FISHER, Sir Clement, 2nd Bt. (1613-83), of Great Packington, Warws.
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Family and Education
bap. 9 Mar. 1613, 1st s. of Sir Robert Fisher, 1st Bt. of Great Packington by Elizabeth, da. of Sir Anthony Tyringham† of Tyringham, Bucks. m. 8 Dec. 1662, Jane (d. 9 Sept. 1689), da. of Thomas Lane of Bentley, Staffs. s.p. suc. fa. 29 Mar. 1647.1
J.p. Warws. Mar. 1660-c.73; commr. for oyer and terminer, Midland circuit July 1660, assessment, Warws. Aug. 1660-80, Westminster 1663-4, Coventry 1664-80, loyal and indigent officers, Warws. 1662.2
Fisher’s great-grandfather, a gentleman pensioner at the court of Henry VIII, acquired Great Packington at the dissolution of the monasteries. His grandfather was returned for Tamworth in 1584. Fisher’s father was a commissioner of array, and he himself bore arms in the royalist garrison of Lichfield in the Civil War, though his brother, Thomas, was ‘always well-affected to Parliament’. He compounded at one-sixth on an estate of £660 p.a. for £1,711 in 1648. In 1656 he petitioned for exemption from the decimation tax on the grounds that in recent years he had manifested his good will to the regime.3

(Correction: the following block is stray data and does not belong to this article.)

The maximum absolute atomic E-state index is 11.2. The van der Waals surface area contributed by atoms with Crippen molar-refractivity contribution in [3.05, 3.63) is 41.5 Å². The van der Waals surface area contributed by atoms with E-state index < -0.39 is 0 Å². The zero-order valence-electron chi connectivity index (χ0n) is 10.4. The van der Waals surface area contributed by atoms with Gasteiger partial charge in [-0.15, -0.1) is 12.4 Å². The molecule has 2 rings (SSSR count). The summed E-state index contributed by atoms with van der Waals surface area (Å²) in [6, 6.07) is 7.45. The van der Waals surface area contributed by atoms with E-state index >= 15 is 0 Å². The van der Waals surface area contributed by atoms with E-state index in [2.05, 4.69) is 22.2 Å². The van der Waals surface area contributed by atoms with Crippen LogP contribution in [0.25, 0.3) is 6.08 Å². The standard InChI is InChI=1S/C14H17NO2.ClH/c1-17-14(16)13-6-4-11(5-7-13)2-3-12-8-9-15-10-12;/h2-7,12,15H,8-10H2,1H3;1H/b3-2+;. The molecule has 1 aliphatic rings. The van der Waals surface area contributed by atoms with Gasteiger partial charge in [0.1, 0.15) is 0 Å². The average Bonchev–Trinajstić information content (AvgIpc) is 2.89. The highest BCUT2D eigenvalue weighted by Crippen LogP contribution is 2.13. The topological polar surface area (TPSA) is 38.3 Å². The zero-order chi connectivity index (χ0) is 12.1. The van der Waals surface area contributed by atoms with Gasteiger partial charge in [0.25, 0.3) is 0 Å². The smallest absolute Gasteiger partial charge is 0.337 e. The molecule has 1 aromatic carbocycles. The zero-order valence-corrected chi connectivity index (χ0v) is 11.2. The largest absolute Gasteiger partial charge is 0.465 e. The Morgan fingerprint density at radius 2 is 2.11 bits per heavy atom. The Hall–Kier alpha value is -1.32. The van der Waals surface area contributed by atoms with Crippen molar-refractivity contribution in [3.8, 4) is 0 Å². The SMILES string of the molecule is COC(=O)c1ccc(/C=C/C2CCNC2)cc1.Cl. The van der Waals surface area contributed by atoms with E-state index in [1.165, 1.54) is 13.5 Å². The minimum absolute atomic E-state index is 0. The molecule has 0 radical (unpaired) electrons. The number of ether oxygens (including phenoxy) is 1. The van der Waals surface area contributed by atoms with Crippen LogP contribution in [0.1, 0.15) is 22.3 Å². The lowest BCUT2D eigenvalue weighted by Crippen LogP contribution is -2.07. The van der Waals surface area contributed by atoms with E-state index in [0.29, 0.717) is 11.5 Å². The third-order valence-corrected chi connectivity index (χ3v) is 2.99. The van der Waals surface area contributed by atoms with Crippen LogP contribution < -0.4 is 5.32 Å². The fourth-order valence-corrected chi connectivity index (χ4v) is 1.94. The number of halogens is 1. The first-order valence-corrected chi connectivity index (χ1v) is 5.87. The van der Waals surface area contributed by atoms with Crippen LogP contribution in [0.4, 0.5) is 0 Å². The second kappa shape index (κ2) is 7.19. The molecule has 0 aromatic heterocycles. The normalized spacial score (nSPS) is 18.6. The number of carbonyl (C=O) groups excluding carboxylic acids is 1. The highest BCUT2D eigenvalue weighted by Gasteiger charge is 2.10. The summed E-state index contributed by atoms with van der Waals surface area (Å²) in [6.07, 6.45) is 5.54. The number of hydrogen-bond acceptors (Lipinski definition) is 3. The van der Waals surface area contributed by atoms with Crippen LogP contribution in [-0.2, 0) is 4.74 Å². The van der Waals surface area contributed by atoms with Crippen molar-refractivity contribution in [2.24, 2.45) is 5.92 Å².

Fisher was returned for Coventry, seven miles from his home, at the general election of 1661. He was not an active Member of the Cavalier Parliament, being named to only 20 committees, most of which were in the first session. He was among those appointed to consider the bill restoring bishops to the House of Lords and the bill of pains and penalties, and to bring in a militia bill. He married the sister of John Lane, on whom an annuity of £1,000 had been settled in recognition of her part in the King’s escape after the battle of Worcester, and was listed as a court dependant in 1664. He was absent from a call of the House on 15 Dec. 1666, and on 13 Apr. 1668 he was given permission to go into the country for the recovery of his health. Sir Thomas Osborne included him in 1669 among the independent Members who usually voted for supply, but his last committee was on a private bill on 13 Mar. 1671. Not long afterwards he seems to have been removed from the Warwickshire bench, presumably for reasons of health. Secretary Coventry wrote to him to attend the spring session of 1675, but he did not receive the government whip in the autumn, and Sir Richard Wiseman noted his absence. Though Shaftesbury classed him as ‘doubly vile’, his name appeared on no further list of court supporters, except to indicate that he was again absent. He did not stand again, and died on 13 Apr. 1683. He was buried at Great Packington. His title was inherited by a nephew, but no later member of the family entered Parliament.4